Students, faculty and community members gathered in room 428 of Cramer Hall on Nov. 3 to celebrate the opening of Portland State’s DREAMer Resource Center. The center is a space dedicated to DREAMers, the Deferred Action for Childhood Arrivals program (DACA) recipients, those who are undocumented or mixed-status, immigrants and their allied communities.
Undocumented immigrants who arrived in the United States as children are referred to as DREAMers based on the 2001 DREAM Act (Development, Relief, and Education for Alien Minors Act). The most recent version of this legislation would provide people who arrived in the United States before age 18 with a pathway to U.S. citizenship contingent on enrollment in higher education, military service or three years of employment.
While no version of the DREAM Act ever passed, DACA was passed in 2012 and affords immigrants who arrived in the U.S. before age 16 with some legal protections. While the program does not lead to citizenship, it does protect recipients from deportation and provides two-year renewable work authorization.
In 2017, former President Donald Trump’s administration attempted to terminate DACA and imposed significant constraints on the efficacy and reach of the program. An estimated 22,000 people lost their DACA status in the first six months of this termination campaign, and renewals and new applications were entirely banned.
The center at PSU can trace its origins to when student leaders created the DREAM PSU club in 2017. Dr. Oscar Fernandez—a professor of university studies at PSU—explained how the goals of this club were “to academically support DREAMers at PSU, retain them and empower the university’s undocumented students and DACA recipients during the escalation of anti-immigrant sentiment across the country.”
President Joe Biden attempted to reinstate DACA with limited success. DACA has not accepted new applicants since 2017, but former recipients can renew.
Significant and ongoing barriers exist for people to access DACA’s benefits. For DACA recipients, some states—including Oregon—offer in-state tuition rates and state financial aid. However, DACA recipients are not eligible for federal aid, including federal health insurance, nutrition assistance or housing assistance.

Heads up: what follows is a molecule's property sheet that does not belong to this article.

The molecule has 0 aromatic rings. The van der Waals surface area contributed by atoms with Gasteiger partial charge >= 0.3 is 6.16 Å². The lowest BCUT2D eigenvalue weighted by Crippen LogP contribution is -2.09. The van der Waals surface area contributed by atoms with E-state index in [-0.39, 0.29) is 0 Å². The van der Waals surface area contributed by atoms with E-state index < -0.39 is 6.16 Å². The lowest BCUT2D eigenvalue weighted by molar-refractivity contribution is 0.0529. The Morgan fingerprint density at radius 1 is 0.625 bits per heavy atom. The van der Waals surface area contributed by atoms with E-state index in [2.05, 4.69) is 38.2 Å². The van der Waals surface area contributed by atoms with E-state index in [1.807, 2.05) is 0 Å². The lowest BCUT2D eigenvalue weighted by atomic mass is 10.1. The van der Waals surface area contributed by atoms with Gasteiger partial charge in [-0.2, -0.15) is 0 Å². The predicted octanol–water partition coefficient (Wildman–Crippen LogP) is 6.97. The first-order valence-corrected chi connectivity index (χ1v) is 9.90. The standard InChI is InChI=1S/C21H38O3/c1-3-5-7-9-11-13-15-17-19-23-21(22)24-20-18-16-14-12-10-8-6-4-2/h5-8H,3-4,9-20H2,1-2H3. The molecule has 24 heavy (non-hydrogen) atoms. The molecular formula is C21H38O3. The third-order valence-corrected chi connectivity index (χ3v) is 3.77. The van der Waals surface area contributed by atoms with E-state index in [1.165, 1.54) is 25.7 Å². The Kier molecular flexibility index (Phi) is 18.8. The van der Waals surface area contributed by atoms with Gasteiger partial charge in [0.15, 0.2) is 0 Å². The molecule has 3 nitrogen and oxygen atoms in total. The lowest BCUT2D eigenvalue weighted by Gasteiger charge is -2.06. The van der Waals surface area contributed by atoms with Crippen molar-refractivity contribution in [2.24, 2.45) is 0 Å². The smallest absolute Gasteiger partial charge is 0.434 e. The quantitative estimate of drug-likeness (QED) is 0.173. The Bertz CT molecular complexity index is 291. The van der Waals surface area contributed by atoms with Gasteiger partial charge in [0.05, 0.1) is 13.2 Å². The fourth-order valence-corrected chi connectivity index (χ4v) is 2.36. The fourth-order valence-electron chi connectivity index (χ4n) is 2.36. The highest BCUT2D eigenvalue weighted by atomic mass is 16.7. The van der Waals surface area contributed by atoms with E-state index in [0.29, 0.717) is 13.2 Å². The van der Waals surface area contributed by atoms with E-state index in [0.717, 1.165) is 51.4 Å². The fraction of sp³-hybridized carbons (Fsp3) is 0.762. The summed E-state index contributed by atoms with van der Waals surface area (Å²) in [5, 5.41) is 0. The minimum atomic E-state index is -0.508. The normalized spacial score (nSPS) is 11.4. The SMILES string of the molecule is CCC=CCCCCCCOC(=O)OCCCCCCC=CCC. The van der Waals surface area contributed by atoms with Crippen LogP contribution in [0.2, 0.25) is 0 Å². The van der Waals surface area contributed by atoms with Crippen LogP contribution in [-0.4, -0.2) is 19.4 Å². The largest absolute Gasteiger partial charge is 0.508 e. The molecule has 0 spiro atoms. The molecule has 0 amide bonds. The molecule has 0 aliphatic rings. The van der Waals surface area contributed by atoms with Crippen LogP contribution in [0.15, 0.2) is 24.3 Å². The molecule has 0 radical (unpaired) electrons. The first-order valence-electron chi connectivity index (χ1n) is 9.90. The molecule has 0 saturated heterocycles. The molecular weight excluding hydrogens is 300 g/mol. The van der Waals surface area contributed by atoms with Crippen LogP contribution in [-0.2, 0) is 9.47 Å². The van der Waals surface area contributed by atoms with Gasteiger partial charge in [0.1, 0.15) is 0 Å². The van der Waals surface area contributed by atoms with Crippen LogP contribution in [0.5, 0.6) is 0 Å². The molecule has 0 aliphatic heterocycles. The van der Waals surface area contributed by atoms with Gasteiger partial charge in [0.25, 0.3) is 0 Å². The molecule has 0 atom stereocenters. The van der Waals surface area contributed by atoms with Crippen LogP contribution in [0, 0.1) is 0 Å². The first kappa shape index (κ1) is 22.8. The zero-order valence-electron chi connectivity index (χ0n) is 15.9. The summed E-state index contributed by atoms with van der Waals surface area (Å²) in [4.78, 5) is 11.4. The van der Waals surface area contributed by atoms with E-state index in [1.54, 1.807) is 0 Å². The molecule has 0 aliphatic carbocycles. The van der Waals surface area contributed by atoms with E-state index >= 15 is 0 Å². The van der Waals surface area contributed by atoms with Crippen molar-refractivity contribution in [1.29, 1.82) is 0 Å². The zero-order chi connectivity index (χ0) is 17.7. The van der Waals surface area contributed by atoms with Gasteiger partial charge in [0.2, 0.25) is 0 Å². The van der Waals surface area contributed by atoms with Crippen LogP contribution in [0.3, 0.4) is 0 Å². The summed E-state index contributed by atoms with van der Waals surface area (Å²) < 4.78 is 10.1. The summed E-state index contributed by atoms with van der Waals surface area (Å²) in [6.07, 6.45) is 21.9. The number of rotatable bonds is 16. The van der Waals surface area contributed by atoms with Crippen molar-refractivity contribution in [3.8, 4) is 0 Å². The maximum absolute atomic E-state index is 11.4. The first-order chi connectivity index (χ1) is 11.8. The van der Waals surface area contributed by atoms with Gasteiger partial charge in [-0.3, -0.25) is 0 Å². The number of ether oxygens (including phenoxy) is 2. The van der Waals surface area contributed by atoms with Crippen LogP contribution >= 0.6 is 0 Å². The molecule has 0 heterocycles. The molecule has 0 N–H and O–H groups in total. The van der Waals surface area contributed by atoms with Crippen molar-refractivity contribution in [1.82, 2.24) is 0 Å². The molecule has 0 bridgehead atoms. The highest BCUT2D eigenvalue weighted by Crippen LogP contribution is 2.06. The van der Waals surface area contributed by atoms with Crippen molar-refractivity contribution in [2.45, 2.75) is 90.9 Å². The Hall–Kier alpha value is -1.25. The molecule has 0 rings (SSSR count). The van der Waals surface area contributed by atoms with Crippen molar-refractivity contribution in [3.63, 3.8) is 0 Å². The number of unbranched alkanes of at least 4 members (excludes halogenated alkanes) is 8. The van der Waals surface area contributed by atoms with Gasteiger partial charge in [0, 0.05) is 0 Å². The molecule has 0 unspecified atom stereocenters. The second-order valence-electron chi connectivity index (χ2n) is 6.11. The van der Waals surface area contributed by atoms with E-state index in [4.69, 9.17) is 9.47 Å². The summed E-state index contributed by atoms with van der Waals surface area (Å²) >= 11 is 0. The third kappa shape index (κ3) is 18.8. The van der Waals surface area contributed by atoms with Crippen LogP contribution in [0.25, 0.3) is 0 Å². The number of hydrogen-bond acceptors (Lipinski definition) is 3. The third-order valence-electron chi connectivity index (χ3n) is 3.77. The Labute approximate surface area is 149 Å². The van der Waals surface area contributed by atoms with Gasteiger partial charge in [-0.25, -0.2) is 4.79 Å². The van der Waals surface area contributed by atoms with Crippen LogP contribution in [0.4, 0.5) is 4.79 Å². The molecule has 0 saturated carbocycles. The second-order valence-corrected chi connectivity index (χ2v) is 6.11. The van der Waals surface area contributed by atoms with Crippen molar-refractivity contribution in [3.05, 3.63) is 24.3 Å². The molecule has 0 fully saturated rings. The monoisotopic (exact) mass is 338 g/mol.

When it comes to PSU, students of various immigrant statuses continue to face significant financial barriers to their education.
For example, a person seeking asylum in the U.S.—a process which is currently sitting at about six years just for an appeals interview—does not qualify for any federal or state financial aid. Nor would they qualify for student loans or in-state tuition at PSU, even if they have been working, paying taxes and living in Portland for the entirety of those six years.
According to PSU’s cost of attendance estimator, this student—hypothetically taking 15 credits as a freshman studying computer science—would be expected to pay $49,650 annually. This cost is insurmountable for the average college student without access to loans or aid.
Many people find themselves in similar situations of repressive bureaucracy, waiting for years to achieve stability, reasonable access to education and even the opportunity to visit their loved ones.
“If you have never tangled with the U.S. immigration system, consider yourself very lucky,” said Dr. Ame Lambert, vice president for global diversity and inclusion at PSU. “It is complicated, confusing, and cumbersome. It took me 11 years to become a permanent resident of the [U.S.]”
“The sense of hopelessness, the lack of agency and the uncertainty I dealt with as I went through that process are things I will never wish on anyone,” Lambert said.
“It is a lonely and hard place to be,” Lambert said. “I needed support, and I got it from creative legal minds, supportive administrators and a leader willing to invest in me. Our students also need support, and I’m so proud that PSU, GDI, ASPSU, our faculty, our administrative divisions and our community and colleagues are able to provide that kind of support to our deserving students through this center to our students who are trying to navigate these systems.”
The center offers various support services, including educational programming and workshops, volunteer opportunities, a study space, technology access, leadership development and one-on-one navigational support.
Ultimately, the center serves to foster connection, community and inclusivity. “For our DREAMer students, we hope they see this space as a wrap-around support system where they do not have to worry about disclosing [their experience] or [receiving] judgements based on their immigration experience,” stated Joanna Jauregui, the program coordinator for the center.
“We’re committed to making sure that students feel that they belong on our campus, that they believe in their potential, and that they become what they dream of becoming,” said PSU President Ann Cudd at the Nov. 3 celebration. “The DREAMer Resource Center underlines the importance of this commitment.”